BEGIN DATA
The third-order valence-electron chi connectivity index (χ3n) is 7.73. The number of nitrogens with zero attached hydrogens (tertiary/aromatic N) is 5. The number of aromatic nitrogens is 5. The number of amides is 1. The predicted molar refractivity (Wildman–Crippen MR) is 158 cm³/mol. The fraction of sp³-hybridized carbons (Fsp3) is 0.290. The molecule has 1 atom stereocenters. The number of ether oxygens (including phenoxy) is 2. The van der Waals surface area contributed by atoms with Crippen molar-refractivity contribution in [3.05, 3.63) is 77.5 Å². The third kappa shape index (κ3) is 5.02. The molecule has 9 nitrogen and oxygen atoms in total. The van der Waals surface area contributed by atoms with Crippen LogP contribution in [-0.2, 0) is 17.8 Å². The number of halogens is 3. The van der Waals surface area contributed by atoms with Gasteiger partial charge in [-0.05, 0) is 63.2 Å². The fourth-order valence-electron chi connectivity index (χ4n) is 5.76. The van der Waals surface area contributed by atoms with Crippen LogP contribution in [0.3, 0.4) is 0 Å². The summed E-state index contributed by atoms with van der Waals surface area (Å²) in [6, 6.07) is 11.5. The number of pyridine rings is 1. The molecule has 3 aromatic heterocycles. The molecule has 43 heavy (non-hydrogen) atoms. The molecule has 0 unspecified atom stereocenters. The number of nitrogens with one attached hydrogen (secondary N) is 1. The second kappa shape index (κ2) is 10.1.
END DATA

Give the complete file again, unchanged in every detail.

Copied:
The third-order valence-electron chi connectivity index (χ3n) is 7.73. The number of nitrogens with zero attached hydrogens (tertiary/aromatic N) is 5. The number of aromatic nitrogens is 5. The number of amides is 1. The predicted molar refractivity (Wildman–Crippen MR) is 158 cm³/mol. The fraction of sp³-hybridized carbons (Fsp3) is 0.290. The molecule has 1 atom stereocenters. The number of ether oxygens (including phenoxy) is 2. The van der Waals surface area contributed by atoms with Crippen molar-refractivity contribution in [3.05, 3.63) is 77.5 Å². The third kappa shape index (κ3) is 5.02. The molecule has 9 nitrogen and oxygen atoms in total. The van der Waals surface area contributed by atoms with Crippen LogP contribution in [-0.2, 0) is 17.8 Å². The number of halogens is 3. The van der Waals surface area contributed by atoms with Gasteiger partial charge in [-0.05, 0) is 63.2 Å². The fourth-order valence-electron chi connectivity index (χ4n) is 5.76. The van der Waals surface area contributed by atoms with Crippen LogP contribution in [0.3, 0.4) is 0 Å². The summed E-state index contributed by atoms with van der Waals surface area (Å²) in [6, 6.07) is 11.5. The number of pyridine rings is 1. The molecule has 3 aromatic heterocycles. The molecule has 43 heavy (non-hydrogen) atoms. The molecule has 0 unspecified atom stereocenters. The number of nitrogens with one attached hydrogen (secondary N) is 1. The second kappa shape index (κ2) is 10.1.